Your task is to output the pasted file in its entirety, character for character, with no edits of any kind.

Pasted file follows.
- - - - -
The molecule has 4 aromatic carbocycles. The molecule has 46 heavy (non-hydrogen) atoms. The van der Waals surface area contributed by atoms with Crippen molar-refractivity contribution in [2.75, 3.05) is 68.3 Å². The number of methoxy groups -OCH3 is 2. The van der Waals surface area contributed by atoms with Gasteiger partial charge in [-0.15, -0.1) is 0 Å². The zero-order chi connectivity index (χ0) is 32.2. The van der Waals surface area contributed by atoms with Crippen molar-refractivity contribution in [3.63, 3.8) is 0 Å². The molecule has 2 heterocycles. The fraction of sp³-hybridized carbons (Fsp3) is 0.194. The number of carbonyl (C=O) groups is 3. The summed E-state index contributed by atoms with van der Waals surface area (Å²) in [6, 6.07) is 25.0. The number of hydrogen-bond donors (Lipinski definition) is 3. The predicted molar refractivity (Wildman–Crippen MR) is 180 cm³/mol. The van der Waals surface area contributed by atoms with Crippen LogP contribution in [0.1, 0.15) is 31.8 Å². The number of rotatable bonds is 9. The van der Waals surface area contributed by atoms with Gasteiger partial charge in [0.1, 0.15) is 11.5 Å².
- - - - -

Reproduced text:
The molecule has 4 aromatic carbocycles. The molecule has 46 heavy (non-hydrogen) atoms. The van der Waals surface area contributed by atoms with Crippen molar-refractivity contribution in [2.75, 3.05) is 68.3 Å². The number of methoxy groups -OCH3 is 2. The van der Waals surface area contributed by atoms with Gasteiger partial charge in [-0.15, -0.1) is 0 Å². The zero-order chi connectivity index (χ0) is 32.2. The van der Waals surface area contributed by atoms with Crippen molar-refractivity contribution in [3.63, 3.8) is 0 Å². The molecule has 2 heterocycles. The fraction of sp³-hybridized carbons (Fsp3) is 0.194. The number of carbonyl (C=O) groups is 3. The summed E-state index contributed by atoms with van der Waals surface area (Å²) in [6, 6.07) is 25.0. The number of hydrogen-bond donors (Lipinski definition) is 3. The predicted molar refractivity (Wildman–Crippen MR) is 180 cm³/mol. The van der Waals surface area contributed by atoms with Crippen LogP contribution in [0.1, 0.15) is 31.8 Å². The number of rotatable bonds is 9. The van der Waals surface area contributed by atoms with Gasteiger partial charge in [0.1, 0.15) is 11.5 Å².